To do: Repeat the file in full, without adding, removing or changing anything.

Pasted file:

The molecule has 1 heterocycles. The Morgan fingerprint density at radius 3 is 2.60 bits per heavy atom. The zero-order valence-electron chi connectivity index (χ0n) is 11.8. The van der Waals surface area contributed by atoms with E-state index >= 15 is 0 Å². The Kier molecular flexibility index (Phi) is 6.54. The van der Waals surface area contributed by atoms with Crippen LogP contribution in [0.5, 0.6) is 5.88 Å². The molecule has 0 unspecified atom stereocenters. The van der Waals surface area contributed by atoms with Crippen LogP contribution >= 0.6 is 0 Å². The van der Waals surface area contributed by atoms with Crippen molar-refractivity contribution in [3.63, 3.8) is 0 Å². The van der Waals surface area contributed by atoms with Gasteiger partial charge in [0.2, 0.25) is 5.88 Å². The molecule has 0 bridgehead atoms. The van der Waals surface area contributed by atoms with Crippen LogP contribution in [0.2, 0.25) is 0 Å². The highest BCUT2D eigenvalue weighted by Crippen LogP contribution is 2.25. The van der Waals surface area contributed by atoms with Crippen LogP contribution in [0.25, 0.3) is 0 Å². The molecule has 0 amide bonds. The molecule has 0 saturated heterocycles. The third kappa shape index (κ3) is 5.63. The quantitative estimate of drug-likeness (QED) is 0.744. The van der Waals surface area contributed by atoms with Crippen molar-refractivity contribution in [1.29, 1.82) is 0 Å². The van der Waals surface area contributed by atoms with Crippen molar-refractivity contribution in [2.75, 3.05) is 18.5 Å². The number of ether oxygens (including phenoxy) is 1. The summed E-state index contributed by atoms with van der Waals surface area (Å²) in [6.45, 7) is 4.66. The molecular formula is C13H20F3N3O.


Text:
The molecule has 1 heterocycles. The Morgan fingerprint density at radius 3 is 2.60 bits per heavy atom. The zero-order valence-electron chi connectivity index (χ0n) is 11.8. The van der Waals surface area contributed by atoms with E-state index >= 15 is 0 Å². The Kier molecular flexibility index (Phi) is 6.54. The van der Waals surface area contributed by atoms with Crippen LogP contribution in [0.5, 0.6) is 5.88 Å². The molecule has 0 unspecified atom stereocenters. The van der Waals surface area contributed by atoms with Crippen LogP contribution >= 0.6 is 0 Å². The van der Waals surface area contributed by atoms with Crippen molar-refractivity contribution in [3.63, 3.8) is 0 Å². The van der Waals surface area contributed by atoms with Gasteiger partial charge in [0.2, 0.25) is 5.88 Å². The molecule has 0 bridgehead atoms. The van der Waals surface area contributed by atoms with Crippen LogP contribution in [0.2, 0.25) is 0 Å². The highest BCUT2D eigenvalue weighted by Crippen LogP contribution is 2.25. The van der Waals surface area contributed by atoms with Crippen LogP contribution in [0.25, 0.3) is 0 Å². The molecule has 0 amide bonds. The molecule has 0 saturated heterocycles. The third kappa shape index (κ3) is 5.63. The quantitative estimate of drug-likeness (QED) is 0.744. The van der Waals surface area contributed by atoms with Crippen molar-refractivity contribution in [1.29, 1.82) is 0 Å². The van der Waals surface area contributed by atoms with Crippen molar-refractivity contribution in [2.75, 3.05) is 18.5 Å². The number of ether oxygens (including phenoxy) is 1. The summed E-state index contributed by atoms with van der Waals surface area (Å²) in [6.45, 7) is 4.66. The molecular formula is C13H20F3N3O.